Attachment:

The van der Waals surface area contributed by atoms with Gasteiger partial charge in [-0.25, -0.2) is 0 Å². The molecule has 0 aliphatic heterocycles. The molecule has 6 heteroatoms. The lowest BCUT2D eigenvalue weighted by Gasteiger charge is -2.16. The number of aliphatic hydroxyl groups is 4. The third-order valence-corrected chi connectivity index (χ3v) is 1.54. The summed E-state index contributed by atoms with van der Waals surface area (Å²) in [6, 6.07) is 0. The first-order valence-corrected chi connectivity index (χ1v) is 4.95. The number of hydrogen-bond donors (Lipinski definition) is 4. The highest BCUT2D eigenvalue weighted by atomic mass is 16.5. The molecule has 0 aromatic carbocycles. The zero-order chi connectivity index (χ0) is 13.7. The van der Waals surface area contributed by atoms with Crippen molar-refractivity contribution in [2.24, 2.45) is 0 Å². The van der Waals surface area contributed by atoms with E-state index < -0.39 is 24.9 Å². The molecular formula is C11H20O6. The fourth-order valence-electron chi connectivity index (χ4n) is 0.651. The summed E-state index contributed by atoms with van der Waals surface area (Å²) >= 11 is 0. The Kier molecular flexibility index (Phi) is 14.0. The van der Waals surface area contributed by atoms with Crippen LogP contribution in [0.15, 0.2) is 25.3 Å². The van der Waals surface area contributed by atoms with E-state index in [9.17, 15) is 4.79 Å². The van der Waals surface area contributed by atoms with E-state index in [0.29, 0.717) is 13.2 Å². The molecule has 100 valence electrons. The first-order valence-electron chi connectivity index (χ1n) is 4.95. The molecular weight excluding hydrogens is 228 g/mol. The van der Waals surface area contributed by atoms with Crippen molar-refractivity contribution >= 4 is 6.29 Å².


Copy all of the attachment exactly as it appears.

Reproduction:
The van der Waals surface area contributed by atoms with Gasteiger partial charge in [-0.25, -0.2) is 0 Å². The molecule has 0 aliphatic heterocycles. The molecule has 6 heteroatoms. The lowest BCUT2D eigenvalue weighted by Gasteiger charge is -2.16. The number of aliphatic hydroxyl groups is 4. The third-order valence-corrected chi connectivity index (χ3v) is 1.54. The summed E-state index contributed by atoms with van der Waals surface area (Å²) in [6, 6.07) is 0. The first-order valence-corrected chi connectivity index (χ1v) is 4.95. The number of hydrogen-bond donors (Lipinski definition) is 4. The highest BCUT2D eigenvalue weighted by atomic mass is 16.5. The molecule has 0 aromatic carbocycles. The zero-order chi connectivity index (χ0) is 13.7. The van der Waals surface area contributed by atoms with Crippen molar-refractivity contribution in [2.24, 2.45) is 0 Å². The van der Waals surface area contributed by atoms with E-state index < -0.39 is 24.9 Å². The molecular formula is C11H20O6. The fourth-order valence-electron chi connectivity index (χ4n) is 0.651. The summed E-state index contributed by atoms with van der Waals surface area (Å²) >= 11 is 0. The Kier molecular flexibility index (Phi) is 14.0. The van der Waals surface area contributed by atoms with Crippen LogP contribution in [0.15, 0.2) is 25.3 Å². The van der Waals surface area contributed by atoms with E-state index in [9.17, 15) is 4.79 Å². The van der Waals surface area contributed by atoms with E-state index in [0.29, 0.717) is 13.2 Å². The molecule has 100 valence electrons. The first-order valence-electron chi connectivity index (χ1n) is 4.95. The molecular weight excluding hydrogens is 228 g/mol. The van der Waals surface area contributed by atoms with Crippen molar-refractivity contribution >= 4 is 6.29 Å².